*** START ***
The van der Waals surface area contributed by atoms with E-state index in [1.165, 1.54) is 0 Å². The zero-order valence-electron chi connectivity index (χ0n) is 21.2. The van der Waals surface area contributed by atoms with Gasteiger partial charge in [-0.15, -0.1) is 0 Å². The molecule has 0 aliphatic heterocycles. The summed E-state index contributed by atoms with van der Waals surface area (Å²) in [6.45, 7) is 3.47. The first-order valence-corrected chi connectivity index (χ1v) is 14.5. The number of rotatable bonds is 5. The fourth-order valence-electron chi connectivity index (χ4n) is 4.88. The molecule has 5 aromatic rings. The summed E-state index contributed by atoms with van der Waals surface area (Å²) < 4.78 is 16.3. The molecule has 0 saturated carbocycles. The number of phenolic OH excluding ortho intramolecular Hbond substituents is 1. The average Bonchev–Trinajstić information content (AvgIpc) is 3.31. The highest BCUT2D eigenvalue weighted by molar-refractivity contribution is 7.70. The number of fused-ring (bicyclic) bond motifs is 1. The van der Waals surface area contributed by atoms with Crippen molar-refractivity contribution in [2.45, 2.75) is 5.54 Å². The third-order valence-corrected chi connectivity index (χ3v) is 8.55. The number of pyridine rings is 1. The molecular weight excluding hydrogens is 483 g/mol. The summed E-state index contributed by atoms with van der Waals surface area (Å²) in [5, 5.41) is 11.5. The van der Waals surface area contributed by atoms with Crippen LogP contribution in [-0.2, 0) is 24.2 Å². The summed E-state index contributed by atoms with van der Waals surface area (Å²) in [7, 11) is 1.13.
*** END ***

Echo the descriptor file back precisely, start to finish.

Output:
The van der Waals surface area contributed by atoms with E-state index in [1.165, 1.54) is 0 Å². The zero-order valence-electron chi connectivity index (χ0n) is 21.2. The van der Waals surface area contributed by atoms with Gasteiger partial charge in [-0.15, -0.1) is 0 Å². The molecule has 0 aliphatic heterocycles. The summed E-state index contributed by atoms with van der Waals surface area (Å²) in [6.45, 7) is 3.47. The first-order valence-corrected chi connectivity index (χ1v) is 14.5. The number of rotatable bonds is 5. The fourth-order valence-electron chi connectivity index (χ4n) is 4.88. The molecule has 5 aromatic rings. The summed E-state index contributed by atoms with van der Waals surface area (Å²) < 4.78 is 16.3. The molecule has 0 saturated carbocycles. The number of phenolic OH excluding ortho intramolecular Hbond substituents is 1. The average Bonchev–Trinajstić information content (AvgIpc) is 3.31. The highest BCUT2D eigenvalue weighted by molar-refractivity contribution is 7.70. The number of fused-ring (bicyclic) bond motifs is 1. The van der Waals surface area contributed by atoms with Crippen molar-refractivity contribution in [2.45, 2.75) is 5.54 Å². The third-order valence-corrected chi connectivity index (χ3v) is 8.55. The number of pyridine rings is 1. The molecular weight excluding hydrogens is 483 g/mol. The summed E-state index contributed by atoms with van der Waals surface area (Å²) in [5, 5.41) is 11.5. The van der Waals surface area contributed by atoms with Crippen LogP contribution in [-0.2, 0) is 24.2 Å². The summed E-state index contributed by atoms with van der Waals surface area (Å²) in [7, 11) is 1.13.